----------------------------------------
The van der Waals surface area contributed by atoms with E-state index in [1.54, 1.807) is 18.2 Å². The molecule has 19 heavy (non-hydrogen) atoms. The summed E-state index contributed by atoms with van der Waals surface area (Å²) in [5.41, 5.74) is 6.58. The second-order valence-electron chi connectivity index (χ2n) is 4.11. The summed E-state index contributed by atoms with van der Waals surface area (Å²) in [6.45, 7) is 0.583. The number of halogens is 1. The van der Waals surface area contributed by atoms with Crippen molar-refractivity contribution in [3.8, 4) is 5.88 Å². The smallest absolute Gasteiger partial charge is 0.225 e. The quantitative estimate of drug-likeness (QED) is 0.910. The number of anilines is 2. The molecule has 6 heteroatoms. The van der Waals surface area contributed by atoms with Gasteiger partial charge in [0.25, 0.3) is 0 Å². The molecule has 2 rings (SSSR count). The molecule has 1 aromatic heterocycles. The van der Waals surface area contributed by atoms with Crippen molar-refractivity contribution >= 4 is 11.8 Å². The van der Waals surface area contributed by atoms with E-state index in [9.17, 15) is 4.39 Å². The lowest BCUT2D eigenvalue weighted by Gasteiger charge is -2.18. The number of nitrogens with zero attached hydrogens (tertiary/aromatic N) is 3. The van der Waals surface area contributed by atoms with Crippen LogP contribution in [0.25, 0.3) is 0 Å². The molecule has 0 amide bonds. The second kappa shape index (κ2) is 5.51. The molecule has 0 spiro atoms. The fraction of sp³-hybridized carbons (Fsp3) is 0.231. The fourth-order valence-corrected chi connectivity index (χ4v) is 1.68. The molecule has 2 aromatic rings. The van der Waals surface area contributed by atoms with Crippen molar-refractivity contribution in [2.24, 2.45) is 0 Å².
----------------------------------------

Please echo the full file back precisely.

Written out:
The van der Waals surface area contributed by atoms with E-state index in [1.54, 1.807) is 18.2 Å². The molecule has 19 heavy (non-hydrogen) atoms. The summed E-state index contributed by atoms with van der Waals surface area (Å²) in [5.41, 5.74) is 6.58. The second-order valence-electron chi connectivity index (χ2n) is 4.11. The summed E-state index contributed by atoms with van der Waals surface area (Å²) in [6.45, 7) is 0.583. The number of halogens is 1. The van der Waals surface area contributed by atoms with Crippen molar-refractivity contribution in [3.8, 4) is 5.88 Å². The smallest absolute Gasteiger partial charge is 0.225 e. The quantitative estimate of drug-likeness (QED) is 0.910. The number of anilines is 2. The molecule has 6 heteroatoms. The van der Waals surface area contributed by atoms with Gasteiger partial charge in [0.25, 0.3) is 0 Å². The molecule has 2 rings (SSSR count). The molecule has 1 aromatic heterocycles. The van der Waals surface area contributed by atoms with Crippen molar-refractivity contribution >= 4 is 11.8 Å². The van der Waals surface area contributed by atoms with E-state index in [9.17, 15) is 4.39 Å². The lowest BCUT2D eigenvalue weighted by Gasteiger charge is -2.18. The number of nitrogens with zero attached hydrogens (tertiary/aromatic N) is 3. The van der Waals surface area contributed by atoms with Crippen LogP contribution in [0.25, 0.3) is 0 Å². The molecule has 0 amide bonds. The second kappa shape index (κ2) is 5.51. The molecule has 0 spiro atoms. The fraction of sp³-hybridized carbons (Fsp3) is 0.231. The fourth-order valence-corrected chi connectivity index (χ4v) is 1.68. The molecule has 2 aromatic rings. The van der Waals surface area contributed by atoms with Crippen molar-refractivity contribution in [2.24, 2.45) is 0 Å².